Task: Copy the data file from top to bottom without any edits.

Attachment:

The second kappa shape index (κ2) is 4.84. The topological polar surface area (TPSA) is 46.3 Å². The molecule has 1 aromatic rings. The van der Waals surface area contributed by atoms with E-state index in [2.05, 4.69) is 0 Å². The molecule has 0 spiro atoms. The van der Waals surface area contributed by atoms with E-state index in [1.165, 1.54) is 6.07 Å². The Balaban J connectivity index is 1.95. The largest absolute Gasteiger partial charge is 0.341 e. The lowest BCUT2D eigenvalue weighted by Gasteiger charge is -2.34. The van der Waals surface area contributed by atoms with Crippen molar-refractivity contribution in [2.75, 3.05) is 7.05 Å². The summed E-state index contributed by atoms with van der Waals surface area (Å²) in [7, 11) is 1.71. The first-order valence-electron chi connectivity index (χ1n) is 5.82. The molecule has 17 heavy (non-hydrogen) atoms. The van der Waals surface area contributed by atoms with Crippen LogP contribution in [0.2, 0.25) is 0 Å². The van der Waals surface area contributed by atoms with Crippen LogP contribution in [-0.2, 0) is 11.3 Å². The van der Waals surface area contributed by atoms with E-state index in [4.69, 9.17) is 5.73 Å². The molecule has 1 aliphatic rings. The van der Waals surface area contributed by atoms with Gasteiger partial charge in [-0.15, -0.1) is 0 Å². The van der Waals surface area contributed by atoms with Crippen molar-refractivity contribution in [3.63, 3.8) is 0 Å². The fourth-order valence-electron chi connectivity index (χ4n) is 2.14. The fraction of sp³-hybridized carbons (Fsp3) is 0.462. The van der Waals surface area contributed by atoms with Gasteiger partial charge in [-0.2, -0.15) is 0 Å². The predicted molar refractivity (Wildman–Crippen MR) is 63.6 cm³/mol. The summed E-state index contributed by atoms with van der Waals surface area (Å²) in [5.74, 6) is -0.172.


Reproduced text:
The second kappa shape index (κ2) is 4.84. The topological polar surface area (TPSA) is 46.3 Å². The molecule has 1 aromatic rings. The van der Waals surface area contributed by atoms with E-state index in [2.05, 4.69) is 0 Å². The molecule has 0 spiro atoms. The van der Waals surface area contributed by atoms with E-state index in [1.165, 1.54) is 6.07 Å². The Balaban J connectivity index is 1.95. The largest absolute Gasteiger partial charge is 0.341 e. The lowest BCUT2D eigenvalue weighted by Gasteiger charge is -2.34. The van der Waals surface area contributed by atoms with Crippen molar-refractivity contribution in [2.75, 3.05) is 7.05 Å². The summed E-state index contributed by atoms with van der Waals surface area (Å²) in [7, 11) is 1.71. The first-order valence-electron chi connectivity index (χ1n) is 5.82. The molecule has 17 heavy (non-hydrogen) atoms. The van der Waals surface area contributed by atoms with Crippen LogP contribution in [0.2, 0.25) is 0 Å². The van der Waals surface area contributed by atoms with Crippen LogP contribution in [-0.2, 0) is 11.3 Å². The van der Waals surface area contributed by atoms with E-state index in [4.69, 9.17) is 5.73 Å². The molecule has 1 aliphatic rings. The van der Waals surface area contributed by atoms with Gasteiger partial charge in [-0.15, -0.1) is 0 Å². The van der Waals surface area contributed by atoms with Crippen molar-refractivity contribution in [3.63, 3.8) is 0 Å². The fourth-order valence-electron chi connectivity index (χ4n) is 2.14. The fraction of sp³-hybridized carbons (Fsp3) is 0.462. The van der Waals surface area contributed by atoms with Gasteiger partial charge in [-0.2, -0.15) is 0 Å². The predicted molar refractivity (Wildman–Crippen MR) is 63.6 cm³/mol. The summed E-state index contributed by atoms with van der Waals surface area (Å²) in [5.74, 6) is -0.172.